• Lindorm CQL does not support the DROP operation on columns.
  • You can use the WITH instruction to modify the settings of a table. You can modify all options that are specified when the table is created, except for CLUSTERING ORDER. The default_time_to_live, compression and extensions options can be modified.
Examples
CREATE TABLE persioninfo (name text PRIMARY KEY, age int);
ALTER TABLE persioninfo ADD address text;

DROP TABLE

Deletes a table.

Syntax
DROP TABLE [ IF EXISTS ] table_name
Note
  • If you use the DROP TABLE statement to delete a table, the table and the data are immediately deleted and cannot be restored.
  • You can use the IF EXISTS option to prevent the system from returning an error when the table that you want to delete does not exist. This way, if the table does not exist, the delete operation is not performed.
  • Only the root user can delete tables.
Parameters
Parameter Example Description
table_name persioninfo The name of the table.
Examples
DROP TABLE persioninfo;

TRUNCATE

Clears the data of a table.

Syntax
TRUNCATE [ TABLE ] table_name
Note
  • You can execute the TRUNCATE statement to permanently delete all data of a table. However, the schema status of the table is not deleted.
  • Only the root user can clear data of tables.
Parameters
Parameter Example Description
table_name persioninfo The name of the table.
Examples
TRUNCATE TABLE persioninfo;

CREATE INDEX

Creates a secondary index.

Syntax
CREATE [ CUSTOM ] INDEX [ IF NOT EXISTS ] [ index_name ]
                                ON table_name '(' index_identifier ')'
                                [ USING string [ WITH OPTIONS = map_literal ] ]
index_identifier       ::=  column_name
                           | '(' column_name ')'
Description

You can execute the CREATE INDEX statement to create a secondary index for a column in a table. You can specify an index name before the ON keyword. If data already exists for a column, the column is asynchronously indexed. After the index is created, new data for the column is automatically indexed.

If the index that you want to create already exists, an error message is returned. To prevent the system from returning an error message, you can use the IF NOT EXISTS option. In this case, your query has no result.

The CREATE INDEX statement can only be used to create indexes for a single column. If you want to create indexes for multiple columns in a table, specify USING 'com.alibaba.lindorm.cserver.schema.index.LindormSecondaryIndex' in the CREATE CUSTOM INDEX statement.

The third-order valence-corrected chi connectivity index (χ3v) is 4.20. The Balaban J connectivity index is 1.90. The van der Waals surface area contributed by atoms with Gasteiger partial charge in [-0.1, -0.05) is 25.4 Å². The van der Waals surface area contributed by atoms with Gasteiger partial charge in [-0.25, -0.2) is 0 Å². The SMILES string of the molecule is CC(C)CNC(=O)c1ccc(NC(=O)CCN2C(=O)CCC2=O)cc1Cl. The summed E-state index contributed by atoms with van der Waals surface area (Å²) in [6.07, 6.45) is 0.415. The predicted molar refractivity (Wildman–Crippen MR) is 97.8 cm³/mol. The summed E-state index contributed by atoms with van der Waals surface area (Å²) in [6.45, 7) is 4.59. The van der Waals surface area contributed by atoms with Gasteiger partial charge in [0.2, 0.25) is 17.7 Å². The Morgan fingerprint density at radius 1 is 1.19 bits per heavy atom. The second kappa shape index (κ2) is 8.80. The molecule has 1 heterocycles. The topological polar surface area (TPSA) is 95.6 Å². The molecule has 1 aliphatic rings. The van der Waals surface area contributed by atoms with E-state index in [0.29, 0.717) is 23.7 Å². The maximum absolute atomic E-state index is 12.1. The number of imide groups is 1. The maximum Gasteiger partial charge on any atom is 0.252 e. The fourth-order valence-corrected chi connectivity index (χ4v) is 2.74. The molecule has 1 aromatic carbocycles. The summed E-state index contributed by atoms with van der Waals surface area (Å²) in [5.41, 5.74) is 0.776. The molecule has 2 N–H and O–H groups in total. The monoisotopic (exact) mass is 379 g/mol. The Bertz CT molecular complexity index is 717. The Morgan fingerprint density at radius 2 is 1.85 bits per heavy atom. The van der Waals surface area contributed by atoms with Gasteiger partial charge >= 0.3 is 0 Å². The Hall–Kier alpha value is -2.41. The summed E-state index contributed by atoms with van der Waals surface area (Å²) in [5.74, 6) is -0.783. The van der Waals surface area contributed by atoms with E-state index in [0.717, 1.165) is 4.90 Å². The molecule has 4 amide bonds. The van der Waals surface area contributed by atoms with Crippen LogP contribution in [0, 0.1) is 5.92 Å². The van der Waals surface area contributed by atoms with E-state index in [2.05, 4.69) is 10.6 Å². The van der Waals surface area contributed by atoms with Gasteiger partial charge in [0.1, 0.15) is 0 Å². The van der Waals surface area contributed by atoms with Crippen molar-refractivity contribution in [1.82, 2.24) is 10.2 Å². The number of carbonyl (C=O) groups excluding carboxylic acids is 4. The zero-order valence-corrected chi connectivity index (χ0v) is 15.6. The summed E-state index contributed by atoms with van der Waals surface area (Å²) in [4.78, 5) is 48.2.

Examples
CREATE INDEX myindex ON persioninfo (c2);
CREATE INDEX ON persioninfo (c2);
CREATE CUSTOM INDEX myindex ON persioninfo (c1,c2) USING 'com.alibaba.lindorm.cserver.schema.index.LindormSecondaryIndex';

DROP INDEX

Deletes a secondary index.

Syntax
DROP INDEX [ IF EXISTS ] index_name
Note
  • You can execute the DROP INDEX statement to delete an existing secondary index. The index_name parameter in the statement specifies the keyspace of the index.
  • You can use the IF EXISTS option to prevent the system from returning an error when the index that you want to delete does not exist. This way, if the index does not exist, the delete operation is not performed.
Examples
DROP INDEX myindex;

CREAT SEARCH INDEX

Creates a full-text index.

Syntax
CREATE SEARCH INDEX [ IF NOT EXISTS ] index_name ON [keyspace_name.]table_name
| [ WITH [ COLUMNS (column1,...,columnn) ]
| [ WITH [ COLUMNS (*) ]
Note
  • You can execute the CREATE SEARCH INDEX statement to create a full-text index on some columns of the source table.
  • WITH COLUMNS (column) specifies one or more columns on which a full-text index is created. Separate multiple columns with commas (,).
  • WITH COLUMNS (*) uses the * wildcard to specify all columns on which a full-text index is created.
  • You can extend the properties of the source table by using the extensions keyword when you create a full-text index for a table. By default, you must specify the CONSISTENCY_TYPE and the MUTABILITY properties. This rule applies when you use Lindorm in multi-zone scenarios. This rule does not apply to single-zone scenarios.
Examples
CREATE SEARCH INDEX schidx ON persioninfo WITH COLUMNS (c2, c3); 

DROP SEARCH INDEX

Deletes a full-text index.

Syntax
DROP SEARCH INDEX [IF EXISTS] ON [keyspace_name.]table_name;
Examples
DROP SEARCH INDEX ON testks.persioninfo;

REBUILD SEARCH INDEX

Sets the indexing status to active.

Syntax
REBUILD SEARCH INDEX [ASYNC] [IF EXISTS] ON [keyspace_name.]table_name;
Note After you create a full-text index, the indexing status is INACTIVE. You must execute the REBUILD SEARCH INDEX statement to activate the index. The REBUILD SEARCH INDEX statement can also be used to create a full-text index for existing data. The process may require an extended period of time. You can configure the ASYNC parameter to run the process in an asynchronous manner.
Examples
REBUILD SEARCH INDEX ON persioninfo;
REBUILD SEARCH INDEX ASYNC ON persioninfo;

ALTER SEARCH INDEX

Modifies the status of a full-text index. This statement can also be used to manually add or delete an indexed column.

Syntax
ALTER SEARCH INDEX SCHEMA [IF EXISTS] ON [keyspace_name.]table_name
  ( ADD FIELD column_name
  | DROP FIELD column_name) ;
Note
  • After you execute the ALTER SEARCH INDEX statement to modify the status of a full-text index, you must execute the REBUILD SEARCH INDEX statement to reset the status of the full-text index.
  • If you execute the ADD SEARCH INDEX statement to add an indexed column or the DROP SEARCH INDEX statement to delete an indexed column, make sure that the indexed column exists in the table.
Examples
ALTER SEARCH INDEX SCHEMA ON persioninfo ADD  (c3);
ALTER SEARCH INDEX SCHEMA ON persioninfo DROP  (c2);